Everything is changed by Nova Weetman
University of Queensland Press, 2016. ISBN 9780702254161
(Age: YA) Highly recommended. Themes: Choices; Friendship; Guilt; Regret. This is brilliantly written! Right from the opening chapter we know how the story ends . . . but how did it all come to this devastating place. This is a powerful YA novel of friendship destroyed by a reckless moment of teenage thoughtlessness. The power of the novel is in the construction, or rather, deconstruction of the circumstances. Guilt drips from the pages, marring what was once good, simple and full of hope. Weetman has essentially told the story by exposing the consequences of a simple action committed by a pair of friends as they simply enjoy each other's company with no thoughts beyond the moment, but an action that has lethal consequences. And the reader desperately wants it all to be different for the young teens and the girlfriend innocently caught in the middle. We watch the unravelling as the initial event is reconstructed back to its source, knowing always that there is no happy ending (or technically, beginning). The pages weep with 'if only' moments.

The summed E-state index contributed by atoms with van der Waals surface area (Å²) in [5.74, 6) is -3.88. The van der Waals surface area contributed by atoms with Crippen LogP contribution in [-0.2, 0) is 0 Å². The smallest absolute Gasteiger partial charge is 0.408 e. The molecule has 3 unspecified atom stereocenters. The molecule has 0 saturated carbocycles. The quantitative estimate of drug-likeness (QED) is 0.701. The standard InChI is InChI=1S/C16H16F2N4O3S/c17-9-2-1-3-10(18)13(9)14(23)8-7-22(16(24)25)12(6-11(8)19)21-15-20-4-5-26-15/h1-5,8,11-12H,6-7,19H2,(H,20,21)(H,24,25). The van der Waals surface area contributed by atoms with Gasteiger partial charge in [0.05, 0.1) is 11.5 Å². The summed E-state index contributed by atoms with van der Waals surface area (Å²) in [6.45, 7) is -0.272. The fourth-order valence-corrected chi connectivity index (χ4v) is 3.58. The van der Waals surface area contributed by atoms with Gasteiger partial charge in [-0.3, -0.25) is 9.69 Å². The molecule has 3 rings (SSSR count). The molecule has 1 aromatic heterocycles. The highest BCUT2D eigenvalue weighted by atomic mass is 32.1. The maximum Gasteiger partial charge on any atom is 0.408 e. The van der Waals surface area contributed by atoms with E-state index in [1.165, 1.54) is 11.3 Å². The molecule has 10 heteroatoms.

Weetman's portrayal of young male friendship undergoing change brought on by maturing, girlfriends, new horizons and school scenarios would have been worthy on its own, but her addition of the foreboding of the horror of the defining action in their lives, with its impact on their families, relationships and future lifts this book into a different plane. This is so cleverly written and the plot is so well managed (in its reverse chronology) that it is worth reading for this feature alone. But it is certainly worth reading too for its portrayal of the impact of one unwise moment. Get it into the hands of young male readers who will perhaps recognise in their own lives the small actions that could equally have significant impacts on their future. (There is some coarse language).